The SEC is a little too full of themselves

The SEC is a little too full of themselves


The SEC is a little too full of themselves


I have a buddy, Marcus, who is originally from Atlanta and is consequently a huge Georgia fan. We got into a little argument in which he loudly argued that the SEC is much, much better than the Big Ten. Every time I would offer a counter argument, like last year the Big Ten won two out of the three Bowl games the teams played in or the fact that the Big Ten has now won the past 4 Capital One Bowls, Marcus would have a loud if poorly laid out excuse, like Auburn really didn’t want to play in the Capital One Bowl after going undefeated the previous year. And when I would mention how Georgia didn’t deserve a shot at the national title because they lost to Tennessee, who in turn lost to LSU, his response was “But it’s Tennessee” like that’s supposed to mean something. And then there was this exhortation from an Alabama fan on Loser With Socks. Frankly, I’m sick of everyone telling us how dominant the SEC is every year. It’s just not true. I’ll prove it here in a second, but just know, SEC fans, if you are reading this, I understand that you think logical arguments are an affront to your sensibilities, but I’m not trying to do that. I’m just trying to reassure my fellow non-SEC fans that our conferences can share a football field with yours. I’m not going to win you over, I’m sure, so feel free to stop reading here and enjoy that new fangled indoor toilet of yours, or whatever it is you do for fun down there.
First, lets make one thing very clear. We’re looking at the quality of the overall conference, not the individual teams. Clearly, last year at the top, Florida was better than Ohio State. That doesn’t reflect upon the rest of the conference. Let’s look more recently, at the BCS. Of the 4 major conferences (The ACC and Big East are too fluid to accurately use them in this little study) the SEC has the highest winning percentage. That’s great for them, but again doesn’t reflect their strength of conference top to bottom which is key. What is more indicative is that of those 4 conferences, the SEC has had the fewest number of individual teams play in BCS games, with 6, meaning half of their conference hasn’t played in one of these all important games. The Pac 10, Big 10 and Big 12 have all seen 7 teams. Notable, of course, is the fact that only the Big 12 is as large as the SEC, meaning all three other conferences have had more than half of their teams make a BCS bowl game. While, yes, the best teams in the SEC are arguably the best in the country, the lack of any other teams elevating their game suggests a lack of competitiveness found in other conferences.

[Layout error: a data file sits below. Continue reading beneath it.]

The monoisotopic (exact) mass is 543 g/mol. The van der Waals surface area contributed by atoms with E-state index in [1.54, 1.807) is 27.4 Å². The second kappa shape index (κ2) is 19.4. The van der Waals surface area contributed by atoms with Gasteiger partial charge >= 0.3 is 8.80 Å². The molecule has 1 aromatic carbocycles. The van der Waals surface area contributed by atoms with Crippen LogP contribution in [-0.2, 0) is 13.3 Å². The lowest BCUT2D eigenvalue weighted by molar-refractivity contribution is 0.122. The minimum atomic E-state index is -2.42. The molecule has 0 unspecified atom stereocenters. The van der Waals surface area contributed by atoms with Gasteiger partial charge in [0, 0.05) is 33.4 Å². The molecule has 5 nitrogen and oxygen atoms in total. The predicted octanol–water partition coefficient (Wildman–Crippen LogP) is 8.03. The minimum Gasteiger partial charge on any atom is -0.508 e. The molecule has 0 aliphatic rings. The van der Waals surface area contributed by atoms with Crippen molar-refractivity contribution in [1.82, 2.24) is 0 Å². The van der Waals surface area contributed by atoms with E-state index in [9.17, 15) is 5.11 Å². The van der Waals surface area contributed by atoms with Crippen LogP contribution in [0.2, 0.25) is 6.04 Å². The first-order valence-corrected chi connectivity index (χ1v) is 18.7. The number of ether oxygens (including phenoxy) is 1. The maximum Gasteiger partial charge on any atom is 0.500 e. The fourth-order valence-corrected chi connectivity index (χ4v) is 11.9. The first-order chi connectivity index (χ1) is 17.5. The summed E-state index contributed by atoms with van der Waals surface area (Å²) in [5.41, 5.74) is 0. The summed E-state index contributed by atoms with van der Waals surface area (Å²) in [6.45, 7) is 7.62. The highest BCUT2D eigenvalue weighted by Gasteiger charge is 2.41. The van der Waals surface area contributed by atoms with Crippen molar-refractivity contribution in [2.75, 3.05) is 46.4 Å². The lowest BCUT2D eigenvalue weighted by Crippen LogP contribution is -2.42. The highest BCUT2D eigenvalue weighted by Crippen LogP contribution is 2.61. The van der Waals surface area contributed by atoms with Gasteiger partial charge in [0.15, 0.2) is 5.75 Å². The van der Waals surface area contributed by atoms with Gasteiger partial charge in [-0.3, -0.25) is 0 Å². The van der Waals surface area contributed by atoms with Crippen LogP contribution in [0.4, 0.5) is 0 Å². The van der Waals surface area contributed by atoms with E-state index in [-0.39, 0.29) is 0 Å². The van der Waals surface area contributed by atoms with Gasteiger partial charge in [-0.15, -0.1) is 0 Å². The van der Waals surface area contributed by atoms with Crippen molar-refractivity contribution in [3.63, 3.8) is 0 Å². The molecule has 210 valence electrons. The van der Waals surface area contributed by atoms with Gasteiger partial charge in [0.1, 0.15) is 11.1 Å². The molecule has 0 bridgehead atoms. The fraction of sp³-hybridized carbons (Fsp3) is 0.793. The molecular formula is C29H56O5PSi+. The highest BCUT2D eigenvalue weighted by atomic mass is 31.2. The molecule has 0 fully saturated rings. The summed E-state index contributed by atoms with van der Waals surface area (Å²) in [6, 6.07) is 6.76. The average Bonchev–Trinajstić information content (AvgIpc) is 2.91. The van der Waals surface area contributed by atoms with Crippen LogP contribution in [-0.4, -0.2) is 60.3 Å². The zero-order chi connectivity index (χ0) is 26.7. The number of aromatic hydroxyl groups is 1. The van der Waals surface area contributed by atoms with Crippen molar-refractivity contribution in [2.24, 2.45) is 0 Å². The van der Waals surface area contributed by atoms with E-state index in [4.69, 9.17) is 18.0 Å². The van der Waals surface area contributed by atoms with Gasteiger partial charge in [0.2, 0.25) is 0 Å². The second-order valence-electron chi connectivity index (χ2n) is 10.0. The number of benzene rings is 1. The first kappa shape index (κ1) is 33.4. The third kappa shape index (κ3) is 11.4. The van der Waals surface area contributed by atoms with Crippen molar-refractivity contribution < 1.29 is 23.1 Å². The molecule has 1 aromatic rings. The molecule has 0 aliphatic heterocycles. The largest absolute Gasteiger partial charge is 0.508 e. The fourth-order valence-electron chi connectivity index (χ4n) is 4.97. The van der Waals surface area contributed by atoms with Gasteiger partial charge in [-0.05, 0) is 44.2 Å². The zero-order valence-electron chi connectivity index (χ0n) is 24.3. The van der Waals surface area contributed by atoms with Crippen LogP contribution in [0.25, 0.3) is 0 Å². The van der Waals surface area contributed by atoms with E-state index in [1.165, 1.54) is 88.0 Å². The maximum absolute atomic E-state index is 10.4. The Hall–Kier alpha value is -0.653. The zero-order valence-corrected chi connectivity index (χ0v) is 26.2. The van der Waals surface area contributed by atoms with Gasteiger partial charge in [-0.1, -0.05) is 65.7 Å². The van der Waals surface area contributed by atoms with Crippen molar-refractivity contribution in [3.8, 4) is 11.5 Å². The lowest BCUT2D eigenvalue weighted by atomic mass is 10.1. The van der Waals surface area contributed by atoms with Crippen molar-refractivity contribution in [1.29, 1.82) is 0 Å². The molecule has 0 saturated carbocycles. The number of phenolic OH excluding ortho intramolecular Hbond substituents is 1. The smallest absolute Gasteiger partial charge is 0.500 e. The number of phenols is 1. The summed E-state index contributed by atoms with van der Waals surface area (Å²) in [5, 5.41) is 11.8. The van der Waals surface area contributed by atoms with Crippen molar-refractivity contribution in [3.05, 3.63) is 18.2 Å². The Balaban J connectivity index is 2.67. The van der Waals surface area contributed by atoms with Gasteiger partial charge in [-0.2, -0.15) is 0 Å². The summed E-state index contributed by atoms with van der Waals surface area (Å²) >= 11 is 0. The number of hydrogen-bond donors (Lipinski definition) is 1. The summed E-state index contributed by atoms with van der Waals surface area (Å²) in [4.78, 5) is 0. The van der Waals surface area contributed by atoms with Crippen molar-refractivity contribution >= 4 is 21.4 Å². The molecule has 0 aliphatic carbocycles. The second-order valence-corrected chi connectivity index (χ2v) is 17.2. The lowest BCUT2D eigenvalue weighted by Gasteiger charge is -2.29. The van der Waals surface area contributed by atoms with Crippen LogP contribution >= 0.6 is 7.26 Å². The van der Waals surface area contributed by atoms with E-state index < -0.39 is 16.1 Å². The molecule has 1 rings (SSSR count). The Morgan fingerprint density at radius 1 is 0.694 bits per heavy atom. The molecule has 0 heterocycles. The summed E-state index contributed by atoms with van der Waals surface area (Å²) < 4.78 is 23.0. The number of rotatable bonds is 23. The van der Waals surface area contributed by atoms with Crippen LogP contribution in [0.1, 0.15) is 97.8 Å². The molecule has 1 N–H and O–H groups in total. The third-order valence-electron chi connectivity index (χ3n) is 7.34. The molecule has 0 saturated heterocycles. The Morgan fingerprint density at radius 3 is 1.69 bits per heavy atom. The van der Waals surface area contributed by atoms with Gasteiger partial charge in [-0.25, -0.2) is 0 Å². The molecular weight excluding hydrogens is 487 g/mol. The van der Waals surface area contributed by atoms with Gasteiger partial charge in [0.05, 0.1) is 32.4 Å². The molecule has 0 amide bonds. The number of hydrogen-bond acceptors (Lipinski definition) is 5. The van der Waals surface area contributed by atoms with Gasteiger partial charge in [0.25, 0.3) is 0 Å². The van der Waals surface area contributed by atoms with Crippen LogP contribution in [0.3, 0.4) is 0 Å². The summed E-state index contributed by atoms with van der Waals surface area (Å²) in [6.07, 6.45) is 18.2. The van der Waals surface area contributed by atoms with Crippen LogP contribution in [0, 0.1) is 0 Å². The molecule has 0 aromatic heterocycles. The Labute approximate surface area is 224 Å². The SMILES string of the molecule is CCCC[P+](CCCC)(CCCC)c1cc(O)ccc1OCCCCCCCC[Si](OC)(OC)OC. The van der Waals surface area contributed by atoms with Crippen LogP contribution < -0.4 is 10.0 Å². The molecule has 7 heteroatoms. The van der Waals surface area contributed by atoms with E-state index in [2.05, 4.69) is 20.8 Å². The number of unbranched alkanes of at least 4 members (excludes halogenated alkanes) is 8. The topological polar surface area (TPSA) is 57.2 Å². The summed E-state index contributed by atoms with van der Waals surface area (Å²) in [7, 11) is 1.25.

Enough about all that, however. The SEC fans like to talk about the tradition in their conference. Basically, they enjoy living in the past. The Alabama fan linked to above mentioned the Tide’s 12 National Titles (of which 2 were not actually awarded to Alabama) which means they go all the way back to 1925 to count their Championships. I did so too, even though it’s hard to leave out those dynamic turn of the century Michigan teams and compared the 4 major conferences. The end result? The SEC has had 17 national champions crowned. Not bad. They beat the Pac 10, who has only seen 14 champions. They did not, however, nose out the Big 12 (18) or the Big 10 (21). In fact, of the teams that did not make a BCS game from the Big 10, 2 had previously won national championships (Minnesota and Michigan State).
My point is this, without even going into Ole Miss and Vanderbilt, or talking about the conference’s incredibly awful non-conference schedule, the SEC is vastly overrated. The Big Ten (as well as the Pac 10 and Big 12) are at the VERY LEAST on par with the SEC, if not better, top to bottom. Again, the SEC continues to put forth the very best teams, but the rest of the conference is crap. The Big Ten has more schools, top to bottom, that are higher quality programs, more greatly steeped in tradition.

And for the record, in the past 20 years, Colorado has been far more relevant than Alabama.

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